The Lamborghini Countach, the poster car of the seventies and eighties, is back. Unveiled during the prestigious main event at Monterey’s Car Week at Pebble Beach this week, the supercar returns to honor the 50th anniversary of the original release.

The new Countach — Lamborghini refers to the series as "the patriarch of modern super sports car design” — is called the LPI 800-4 and is part of the "Few Off" program for unique cars. LPI is an acronym for Longitudinale Posteriore Ibrido, or Longitudinal Posterior Hybrid; 800 is a reference to the rounding down of the engine’s 814cv maximum combined power; and 4 to its permanent four-wheel drive transmission.

That's the boring stuff out the way, so how does it shift? As you'd expect, this thing is ridiculous. It features a V12 engine with a 48V electric motor that allows it to retain its original throaty engine growl. The engine generates 780 horsepower with its electric motor pumping our 34 horsepower through its permanent four-wheel drive transmission. This means it can reach zero to 62 miles per hour in just 2.8 seconds and reaches a top speed of 220 mph.

Design-wise, the new Countach takes cues from its predecessors, combining 1970s retro angles and lines with 21st-century aerodynamics. Differentiating from the original, there's a rounder nose and a rear that feels a lot less sharp. Simply put, it looks stunning. Inside, it's just as advanced, with the car’s controls managed through an 8.4-inch touchscreen.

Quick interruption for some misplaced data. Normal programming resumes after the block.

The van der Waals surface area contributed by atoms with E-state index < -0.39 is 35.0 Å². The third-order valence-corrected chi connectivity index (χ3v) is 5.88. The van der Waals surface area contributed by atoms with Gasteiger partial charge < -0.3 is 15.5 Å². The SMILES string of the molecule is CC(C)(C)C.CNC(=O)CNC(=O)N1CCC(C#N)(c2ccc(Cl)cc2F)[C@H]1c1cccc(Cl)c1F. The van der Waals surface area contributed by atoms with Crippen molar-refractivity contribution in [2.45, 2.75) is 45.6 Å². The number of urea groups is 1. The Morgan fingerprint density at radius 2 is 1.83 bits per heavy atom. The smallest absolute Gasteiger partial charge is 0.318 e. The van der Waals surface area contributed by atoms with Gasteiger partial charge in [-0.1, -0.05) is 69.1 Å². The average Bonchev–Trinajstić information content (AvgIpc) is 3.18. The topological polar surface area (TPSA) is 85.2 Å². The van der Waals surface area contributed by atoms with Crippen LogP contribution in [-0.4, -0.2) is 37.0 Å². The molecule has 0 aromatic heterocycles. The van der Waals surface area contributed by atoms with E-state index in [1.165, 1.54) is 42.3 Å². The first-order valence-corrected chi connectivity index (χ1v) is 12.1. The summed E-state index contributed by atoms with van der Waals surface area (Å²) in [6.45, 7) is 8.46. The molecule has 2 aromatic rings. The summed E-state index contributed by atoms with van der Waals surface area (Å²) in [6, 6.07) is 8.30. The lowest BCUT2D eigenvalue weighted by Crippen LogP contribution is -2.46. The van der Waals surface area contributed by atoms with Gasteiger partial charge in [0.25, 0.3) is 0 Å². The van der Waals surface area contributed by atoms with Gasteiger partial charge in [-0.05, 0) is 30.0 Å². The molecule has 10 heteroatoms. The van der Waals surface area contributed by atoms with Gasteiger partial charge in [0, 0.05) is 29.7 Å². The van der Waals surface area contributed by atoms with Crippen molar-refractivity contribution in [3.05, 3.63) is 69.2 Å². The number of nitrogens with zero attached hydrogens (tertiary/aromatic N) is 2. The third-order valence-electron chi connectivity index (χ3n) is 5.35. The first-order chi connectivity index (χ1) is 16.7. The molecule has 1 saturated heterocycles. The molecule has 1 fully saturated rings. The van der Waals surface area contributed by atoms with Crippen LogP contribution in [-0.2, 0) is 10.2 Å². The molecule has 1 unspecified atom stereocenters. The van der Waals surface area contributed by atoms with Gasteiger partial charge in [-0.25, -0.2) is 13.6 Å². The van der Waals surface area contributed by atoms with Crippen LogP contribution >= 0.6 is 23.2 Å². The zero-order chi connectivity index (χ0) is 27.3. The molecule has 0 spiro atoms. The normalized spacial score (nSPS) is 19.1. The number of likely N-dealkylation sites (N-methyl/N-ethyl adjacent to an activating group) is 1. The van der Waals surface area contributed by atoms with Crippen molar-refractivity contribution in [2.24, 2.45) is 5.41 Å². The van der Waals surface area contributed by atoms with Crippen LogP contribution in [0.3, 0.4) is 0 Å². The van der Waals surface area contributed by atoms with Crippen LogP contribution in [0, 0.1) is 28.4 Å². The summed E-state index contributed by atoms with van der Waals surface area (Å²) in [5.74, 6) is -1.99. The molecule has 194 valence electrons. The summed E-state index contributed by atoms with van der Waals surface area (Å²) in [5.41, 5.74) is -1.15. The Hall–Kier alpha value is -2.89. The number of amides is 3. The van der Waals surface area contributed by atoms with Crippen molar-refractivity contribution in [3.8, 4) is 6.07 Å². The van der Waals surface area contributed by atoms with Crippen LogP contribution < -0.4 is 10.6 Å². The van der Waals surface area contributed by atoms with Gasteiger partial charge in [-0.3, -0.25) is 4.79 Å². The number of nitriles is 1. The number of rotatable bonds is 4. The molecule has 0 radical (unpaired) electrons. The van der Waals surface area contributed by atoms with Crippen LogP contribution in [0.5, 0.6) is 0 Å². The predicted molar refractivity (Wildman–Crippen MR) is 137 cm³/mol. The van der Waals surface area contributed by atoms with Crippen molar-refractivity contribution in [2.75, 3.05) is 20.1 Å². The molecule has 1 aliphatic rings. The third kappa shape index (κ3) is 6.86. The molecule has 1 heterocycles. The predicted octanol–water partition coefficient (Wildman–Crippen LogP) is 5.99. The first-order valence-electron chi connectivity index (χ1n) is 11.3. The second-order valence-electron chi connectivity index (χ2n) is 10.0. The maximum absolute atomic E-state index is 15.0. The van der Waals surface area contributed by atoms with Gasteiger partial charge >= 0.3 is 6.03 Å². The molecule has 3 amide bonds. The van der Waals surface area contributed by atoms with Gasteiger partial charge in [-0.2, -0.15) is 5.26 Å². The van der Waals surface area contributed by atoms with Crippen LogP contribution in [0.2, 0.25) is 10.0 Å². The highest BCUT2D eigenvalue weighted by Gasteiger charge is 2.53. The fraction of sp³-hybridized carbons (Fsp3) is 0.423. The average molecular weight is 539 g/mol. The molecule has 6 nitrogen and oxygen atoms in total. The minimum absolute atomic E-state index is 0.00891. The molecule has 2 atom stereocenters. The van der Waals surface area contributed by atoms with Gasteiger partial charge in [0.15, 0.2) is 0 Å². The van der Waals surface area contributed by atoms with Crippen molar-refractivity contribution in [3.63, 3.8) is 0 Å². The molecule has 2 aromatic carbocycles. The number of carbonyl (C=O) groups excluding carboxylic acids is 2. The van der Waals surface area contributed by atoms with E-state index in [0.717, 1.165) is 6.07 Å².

“Whenever I look at it, the Countach gives me goosebumps and serves as the perfect reminder to design every future Lamborghini in a visionary and futuristic way," says head of Lamborghini Centro Stile, Mitja Borkert. "The first Countach shaped the Lamborghini design DNA like no other car; the new Countach translates that unconventional and edgy character into the future."

Lamborghini CEO Stephan Winkelmann was equally effusive in a statement. He said: “The Countach LPI 800-4 is a visionary car of the moment, just as its forerunner was. [The car] pays homage to this Lamborghini legacy but it is not retrospective: it imagines how the iconic Countach of the 70s and 80s might have evolved into an elite super sports model of this decade.”

In 1971, the Countach, drawn by Marcello Gandini, one of the 20th century's greatest car designers, was presented to the public for the first time at the Geneva Motor Show. No series production was planned, but the whip, which still holds up in terms of how design today, was greeted with such enthusiasm among diehard car fans that company founder Ferruccio Lamborghini had a ready-to-drive prototype built. By 1974, it had reached production and would go on to become an icon of its time.

As you might expect from the "Few Off" series, the new Countach is extremely limited. Only 112 units of the Countach LPI 800-4 will be made available, with prices rumored to be no less than $2 million.

Following its release, it seems as if all of the 112 units of the coveted supercar are already sold out. You snooze, you lose.

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